Defendant Newark opposes Plaintiffs' Motion to Amend, arguing that Hahn's addition would be fraudulent joinder because Hahn is immune from liability under Missouri's Workers' Compensation Statute § 287.120 RSMo. Newark argues that the claims against Hahn are essentially that he failed to provide a safe work environment for the decedent and that under Missouri law it is solely the employer's nondelegable duty to provide a safe workplace. Newark further argues that in the absence of a separate and distinct legal duty owed to the decedent, Hahn is immune from liability as a co-employee under Missouri law.

         Plaintiffs allege that Hahn did have a separate and distinct duty owed to decedent and that he violated that duty. Plaintiffs' allegations against Hahn can be summarized as: (1) Hahn knew or should have known that the electrical product could cause significant injury or death to decedent because it was defective, (2) Hahn knew or should have known of the danger posed to decedent from using the product without proper safety precautions, (3) Hahn failed to place, or hire someone to place, proper safety equipment on the electrical product, (4) Hahn ordered decedent to perform electrical testing on the product even though Hahn allegedly knew of the danger posed by the product and that decedent was not qualified by training to work on it, (5) Hahn did not provide proper tools and equipment for decedent to work on the product, (6) Hahn did not enforce or train employees on safe electrical work practices, (7) Hahn ordered decedent to conduct the electrical testing in a location not set up safely, and finally (8) Hahn's acts described above violated several regulations.[2] The prevailing allegation is that Hahn knew or should have known of the dangers of instructing or allowing the decedent to work on the allegedly defective electrical product in the manner in which decedent did so, in the environment in which decedent did so.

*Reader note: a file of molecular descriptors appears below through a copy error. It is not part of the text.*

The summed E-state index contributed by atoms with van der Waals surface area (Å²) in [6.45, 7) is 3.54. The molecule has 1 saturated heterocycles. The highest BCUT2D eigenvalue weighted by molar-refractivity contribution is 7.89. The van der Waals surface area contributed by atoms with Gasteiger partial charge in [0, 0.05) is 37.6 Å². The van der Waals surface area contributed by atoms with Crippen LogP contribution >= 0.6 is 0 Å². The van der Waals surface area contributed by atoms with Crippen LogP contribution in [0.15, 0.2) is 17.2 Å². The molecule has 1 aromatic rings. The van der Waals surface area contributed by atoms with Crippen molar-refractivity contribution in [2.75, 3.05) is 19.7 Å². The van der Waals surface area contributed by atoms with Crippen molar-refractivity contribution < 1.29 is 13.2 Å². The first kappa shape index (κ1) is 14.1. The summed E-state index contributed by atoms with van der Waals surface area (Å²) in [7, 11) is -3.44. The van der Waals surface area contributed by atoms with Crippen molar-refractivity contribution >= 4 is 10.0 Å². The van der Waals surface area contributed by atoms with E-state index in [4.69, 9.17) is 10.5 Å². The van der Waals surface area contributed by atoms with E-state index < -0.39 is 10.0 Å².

II. Fraudulent Joinder Standard

         Subject matter jurisdiction asserted under 28 U.S.C. § 1332 requires an amount in controversy greater than $75, 000 and complete diversity of citizenship among the litigants, meaning “where no defendant holds citizenship in the same state where any plaintiff holds citizenship.” Junk v. Terminix Intern. Co., 628 F.3d 439, 445 (8th Cir. 2010) (quoting In re Prempro Prods. Liab. Litig., 591 F.3d 613, 620 (8th Cir. 2010)); see also Herkenhoff v. Supervalu Stores, Inc., No. 4:13-CV-1974 SNLJ, 2014 WL 3894642 (E.D. Mo. Aug. 8, 2014). However, “in an exception to this rule, a district court may retain jurisdiction where a nondiverse defendant has been fraudulently joined.” Id.